The number of afflicted is staggering. An estimated 20 million Americans are addicted to alcohol and drugs. Millions more are addicted to overeating, sex, and gambling. The price – when you total in lost wages, the costs to public healthcare and the criminal justice system – is an even more staggering $524 billion for a single year.
Last month MIT hosted a small, invitation-only conference for professionals addressing addiction-related issues. The focus was on drugs now in development that, some experts hope, will be the solution for people addicted to other drugs. Not all experts feel that's the best direction to take. Both perspectives found room in Sunday's The New York Times Magazine.
To its credit, the magazine gives more than a token nod toward treatments that must seem downright quaint to the neuroscientists and clinicians at the conference who are in pursuit of an anti-addiction pill.
The fact is, it's not time to write off treatments that incorporate reliance on a higher power, or that are drug-free. For instance, the president of the Betty Ford Center, John Schwarzlose, says, "Nothing even comes close [to 12-step treatment]. And until something does, we like to try to keep most of our patients as drug-free as possible."
Beyond the scope of the conference are the spiritual resources so powerfully illustrated in the healing ministry of Christ Jesus. There, the themes of freedom, escape from bondage, and deliverance from a host of shackles through the power of the Almighty, are on display as neither quaint nor mythical but practical and repeatable.
The bondage of addiction is no match to the liberating power of Christ.
From Bible days right down to the present day, Christ – which can be thought of as the spirit of freedom that comes from God and was so interwoven with Jesus' healing ministry – liberates. Christ comes to those starving for help, reaching into the human heart with a message of the individual's dignity and worth. And Christ stirs that heart to respond, to awaken, to protest against bondage, and to more actively embrace one's true status as the loved child of a loving and liberating God. Jesus counseled his followers, "If ye continue in my word, then are ye my disciples indeed; and ye shall know the truth, and the truth shall make you free" (John 8:31, 32).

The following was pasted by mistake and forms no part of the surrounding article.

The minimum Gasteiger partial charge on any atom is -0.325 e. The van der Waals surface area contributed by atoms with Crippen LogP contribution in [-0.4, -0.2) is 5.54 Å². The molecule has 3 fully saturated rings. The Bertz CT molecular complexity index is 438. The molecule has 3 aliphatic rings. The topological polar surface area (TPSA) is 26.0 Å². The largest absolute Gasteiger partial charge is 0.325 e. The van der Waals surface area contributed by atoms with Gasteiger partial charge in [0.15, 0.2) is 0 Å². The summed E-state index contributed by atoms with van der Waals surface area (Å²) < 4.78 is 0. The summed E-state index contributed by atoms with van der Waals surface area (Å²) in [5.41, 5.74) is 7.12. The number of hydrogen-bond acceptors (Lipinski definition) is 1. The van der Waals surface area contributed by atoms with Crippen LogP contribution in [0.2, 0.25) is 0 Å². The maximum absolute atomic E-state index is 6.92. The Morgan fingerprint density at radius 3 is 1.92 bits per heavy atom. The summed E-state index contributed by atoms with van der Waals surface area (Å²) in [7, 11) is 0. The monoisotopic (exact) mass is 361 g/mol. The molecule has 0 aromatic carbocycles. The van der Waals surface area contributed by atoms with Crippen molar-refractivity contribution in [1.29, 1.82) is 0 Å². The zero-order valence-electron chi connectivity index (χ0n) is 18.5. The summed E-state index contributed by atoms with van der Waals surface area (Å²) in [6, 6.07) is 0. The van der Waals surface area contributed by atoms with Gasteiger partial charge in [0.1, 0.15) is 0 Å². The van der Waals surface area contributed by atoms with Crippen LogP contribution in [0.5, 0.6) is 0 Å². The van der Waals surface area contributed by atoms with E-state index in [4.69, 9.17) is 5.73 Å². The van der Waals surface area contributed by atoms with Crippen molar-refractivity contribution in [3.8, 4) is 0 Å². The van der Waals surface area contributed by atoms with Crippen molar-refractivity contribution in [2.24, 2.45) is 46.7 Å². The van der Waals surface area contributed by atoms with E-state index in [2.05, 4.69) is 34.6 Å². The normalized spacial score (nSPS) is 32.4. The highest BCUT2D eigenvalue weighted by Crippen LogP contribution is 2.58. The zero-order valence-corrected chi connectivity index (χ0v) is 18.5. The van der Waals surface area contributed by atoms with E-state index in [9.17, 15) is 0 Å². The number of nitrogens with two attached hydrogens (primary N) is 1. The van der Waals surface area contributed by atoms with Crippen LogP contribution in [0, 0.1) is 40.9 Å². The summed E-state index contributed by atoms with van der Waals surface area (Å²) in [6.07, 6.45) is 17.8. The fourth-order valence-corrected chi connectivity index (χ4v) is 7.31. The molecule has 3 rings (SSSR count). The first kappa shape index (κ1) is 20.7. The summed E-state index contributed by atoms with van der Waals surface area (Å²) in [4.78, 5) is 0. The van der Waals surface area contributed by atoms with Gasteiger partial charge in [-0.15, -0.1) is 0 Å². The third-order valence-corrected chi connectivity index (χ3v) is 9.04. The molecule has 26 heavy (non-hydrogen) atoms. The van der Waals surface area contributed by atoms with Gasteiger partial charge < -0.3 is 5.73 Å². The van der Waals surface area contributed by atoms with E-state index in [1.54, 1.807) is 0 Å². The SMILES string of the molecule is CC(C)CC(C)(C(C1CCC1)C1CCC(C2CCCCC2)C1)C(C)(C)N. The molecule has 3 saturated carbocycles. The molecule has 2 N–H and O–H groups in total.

It's a powerful and promising equation. Truth known equals freedom gained. To me this passage refers to the same truth Jesus taught and proved. He had perfect insight into the Father's true nature as all-loving and light and entirely spiritual. He proved again and again man's true status as God's flawless offspring. He healed in a manner that underscoredthe truth: None of are here to be enslaved. All of us, in truth, are God-like and free.
The key is to continue in his word. To know deeply the truth he taught. Then, escape from bondage, especially the bondage of addiction, becomes more possible. Ongoing enslavement is less inevitable. Freedom happens.
Mary Baker Eddy not only founded this newspaper; she uncovered the Science, the reliable basis, of Jesus' method of healing. In the 19th and early 20th centuries she practiced this method and cured many alcoholics through spiritual means alone.
She recorded her discovery in a book, "Science and Health with Key to the Scriptures." It says: "Truth brings the elements of liberty. On its banner is the Soul-inspired motto, 'Slavery is abolished.' The power of God brings deliverance to the captive. No power can withstand divine Love.... What is it that binds man with iron shackles to sin, sickness and death? Whatever enslaves man is opposed to the divine government. Truth makes man free" (pp. 224-225).
For those who struggle with drug or alcohol or some other addiction, and for those who care about them, here is an answer well worth seeking.